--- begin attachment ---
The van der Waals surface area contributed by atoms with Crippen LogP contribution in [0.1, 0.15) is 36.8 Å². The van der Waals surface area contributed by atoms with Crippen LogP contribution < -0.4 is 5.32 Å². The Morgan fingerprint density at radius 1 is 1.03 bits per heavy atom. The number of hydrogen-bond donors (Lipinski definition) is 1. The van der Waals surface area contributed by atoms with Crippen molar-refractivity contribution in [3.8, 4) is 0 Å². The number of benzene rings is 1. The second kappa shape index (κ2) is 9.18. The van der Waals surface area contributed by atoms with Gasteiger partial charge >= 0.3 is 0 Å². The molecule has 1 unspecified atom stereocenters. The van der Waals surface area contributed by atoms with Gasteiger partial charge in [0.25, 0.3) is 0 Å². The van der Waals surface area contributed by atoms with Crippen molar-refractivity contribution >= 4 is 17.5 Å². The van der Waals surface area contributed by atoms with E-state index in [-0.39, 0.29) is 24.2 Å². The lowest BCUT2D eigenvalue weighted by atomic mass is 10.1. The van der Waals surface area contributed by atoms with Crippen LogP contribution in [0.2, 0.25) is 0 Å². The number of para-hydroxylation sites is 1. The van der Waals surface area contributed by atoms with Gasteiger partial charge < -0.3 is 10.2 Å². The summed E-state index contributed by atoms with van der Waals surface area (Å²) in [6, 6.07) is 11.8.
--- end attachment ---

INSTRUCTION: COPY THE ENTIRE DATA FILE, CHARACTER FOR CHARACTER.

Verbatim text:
The van der Waals surface area contributed by atoms with Crippen LogP contribution in [0.1, 0.15) is 36.8 Å². The van der Waals surface area contributed by atoms with Crippen LogP contribution < -0.4 is 5.32 Å². The Morgan fingerprint density at radius 1 is 1.03 bits per heavy atom. The number of hydrogen-bond donors (Lipinski definition) is 1. The van der Waals surface area contributed by atoms with Crippen molar-refractivity contribution in [3.8, 4) is 0 Å². The number of benzene rings is 1. The second kappa shape index (κ2) is 9.18. The van der Waals surface area contributed by atoms with Gasteiger partial charge >= 0.3 is 0 Å². The molecule has 1 unspecified atom stereocenters. The van der Waals surface area contributed by atoms with Gasteiger partial charge in [0.25, 0.3) is 0 Å². The van der Waals surface area contributed by atoms with Crippen molar-refractivity contribution >= 4 is 17.5 Å². The van der Waals surface area contributed by atoms with E-state index in [-0.39, 0.29) is 24.2 Å². The lowest BCUT2D eigenvalue weighted by atomic mass is 10.1. The van der Waals surface area contributed by atoms with Crippen LogP contribution in [0.2, 0.25) is 0 Å². The number of para-hydroxylation sites is 1. The van der Waals surface area contributed by atoms with Gasteiger partial charge < -0.3 is 10.2 Å². The summed E-state index contributed by atoms with van der Waals surface area (Å²) in [6, 6.07) is 11.8.